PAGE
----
Precautionary Saving from Different Sources of Income: Evidence from Rural Pakistan
35 Pages Posted: 20 Apr 2016
Date Written: January 2002
Much of past literature has assumed that households in developing countries save at the same marginal rate from all sources of income. But in rural Pakistan households save at very different marginal rates from different sources of income. The marginal propensity to save from those sources of income that are more variable and uncertain - like external remittances - is much higher than from those sources of income that are more predictable - like rental income.
Few studies have tried to measure how households in a developing country save from each of the different income sources at their disposal. To help fill that gap, Adams uses five-year panel data to examine how households in rural Pakistan save from each of seven separate sources of income. Adams finds that households save from different sources of income at significantly different marginal rates. For example, the marginal propensity to save from external remittances (0.711) is much higher than that for rental income (0.085). As the precautionary model of saving suggests, the reasons for this relate to uncertainty: income that is more variable tends to be saved at a higher marginal rate. Faced with incomplete capital and credit markets, households in rural Pakistan save "for a rainy day" by putting away mainly those sources of income that are more variable and uncertain.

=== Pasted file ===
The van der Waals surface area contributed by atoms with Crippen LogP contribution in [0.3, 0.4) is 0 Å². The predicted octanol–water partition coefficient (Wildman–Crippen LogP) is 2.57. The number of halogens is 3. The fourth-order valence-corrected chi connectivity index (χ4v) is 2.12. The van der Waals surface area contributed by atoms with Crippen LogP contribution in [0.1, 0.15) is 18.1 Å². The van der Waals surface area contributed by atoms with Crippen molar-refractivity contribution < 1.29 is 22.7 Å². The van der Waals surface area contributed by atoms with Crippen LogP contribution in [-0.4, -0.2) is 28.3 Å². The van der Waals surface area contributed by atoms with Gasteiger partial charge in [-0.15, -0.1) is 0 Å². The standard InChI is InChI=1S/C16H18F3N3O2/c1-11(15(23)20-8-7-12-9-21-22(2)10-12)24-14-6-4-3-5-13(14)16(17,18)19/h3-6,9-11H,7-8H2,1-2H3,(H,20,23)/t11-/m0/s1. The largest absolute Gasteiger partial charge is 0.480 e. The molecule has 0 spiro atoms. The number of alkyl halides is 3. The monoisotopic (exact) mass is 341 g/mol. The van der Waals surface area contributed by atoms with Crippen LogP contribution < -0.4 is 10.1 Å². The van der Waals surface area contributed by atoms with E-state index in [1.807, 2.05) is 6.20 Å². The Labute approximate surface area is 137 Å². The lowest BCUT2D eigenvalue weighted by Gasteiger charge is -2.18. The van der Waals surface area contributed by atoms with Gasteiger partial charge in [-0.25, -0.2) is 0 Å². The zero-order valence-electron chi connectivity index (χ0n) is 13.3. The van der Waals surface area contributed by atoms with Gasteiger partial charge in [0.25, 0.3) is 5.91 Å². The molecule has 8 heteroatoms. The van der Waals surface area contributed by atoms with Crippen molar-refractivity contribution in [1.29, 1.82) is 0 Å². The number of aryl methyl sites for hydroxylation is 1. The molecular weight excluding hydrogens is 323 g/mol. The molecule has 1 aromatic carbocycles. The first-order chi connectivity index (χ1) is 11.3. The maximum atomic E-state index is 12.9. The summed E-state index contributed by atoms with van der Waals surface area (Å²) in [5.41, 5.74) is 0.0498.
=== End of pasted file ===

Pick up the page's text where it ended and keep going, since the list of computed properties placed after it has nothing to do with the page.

This paper - a product of the Poverty Reduction Group, Poverty Reduction and Economic Management Network - is part of a larger effort in the network to understand how households use savings for investment and development in developing countries.
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